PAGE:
The question for international negotiators is shifting from "How much do you want China?" to "How much does China want you?" Organizations that don’t have a good answer may find themselves in a very weak bargaining position. The China-MNC romance is starting to look like a desperate tale of unrequited devotion. (Just in case you’re wondering, the MNCs are that desperate guy insisting how great it’s going to be.)
Google is just the latest high-profile suitor to have its hopes dashed – but at least it didn’t compromise its ethics or vision so badly that it can’t live to fight another day. Google made its share of blunders, but there is still a lot that the rest of us can learn from its pain. Here are five take-aways:
5) Walk away slowly and leave the door open to come back later.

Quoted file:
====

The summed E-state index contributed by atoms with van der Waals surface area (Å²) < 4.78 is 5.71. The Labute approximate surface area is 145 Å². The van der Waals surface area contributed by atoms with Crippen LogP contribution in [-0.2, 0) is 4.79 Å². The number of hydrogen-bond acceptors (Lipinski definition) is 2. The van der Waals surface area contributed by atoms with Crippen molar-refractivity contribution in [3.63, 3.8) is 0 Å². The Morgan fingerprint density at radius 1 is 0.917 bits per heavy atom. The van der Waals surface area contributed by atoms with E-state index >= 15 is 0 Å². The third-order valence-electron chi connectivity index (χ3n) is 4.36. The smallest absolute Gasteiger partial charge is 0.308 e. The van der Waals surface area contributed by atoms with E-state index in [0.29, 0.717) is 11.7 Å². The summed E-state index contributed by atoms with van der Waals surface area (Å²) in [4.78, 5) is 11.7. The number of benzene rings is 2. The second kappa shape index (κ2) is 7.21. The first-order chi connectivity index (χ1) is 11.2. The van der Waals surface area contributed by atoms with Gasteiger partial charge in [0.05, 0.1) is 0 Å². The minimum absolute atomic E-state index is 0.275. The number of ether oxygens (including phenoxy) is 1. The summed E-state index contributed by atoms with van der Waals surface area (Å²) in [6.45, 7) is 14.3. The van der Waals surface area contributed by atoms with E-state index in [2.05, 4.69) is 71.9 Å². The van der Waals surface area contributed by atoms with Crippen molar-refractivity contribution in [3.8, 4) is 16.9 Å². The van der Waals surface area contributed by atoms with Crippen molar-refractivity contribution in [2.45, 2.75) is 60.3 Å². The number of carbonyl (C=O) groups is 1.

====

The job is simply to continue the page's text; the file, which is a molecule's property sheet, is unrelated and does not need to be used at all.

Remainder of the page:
Remember – the censorship issue was probably a face-saving cover for hacking and security issues. China is doing much the same – treating Google’s exit as a purely business decision. Don’t be too surprised if Google maintains some kind of presence in China and eventually returns with an online product. That’s still possible because the Google people haven’t burned any bridges – so far.
Andrew Hupert is an adjunct professor at New York University in Shanghai and publisher of ChinaSolved and ChineseNegotiation.com.
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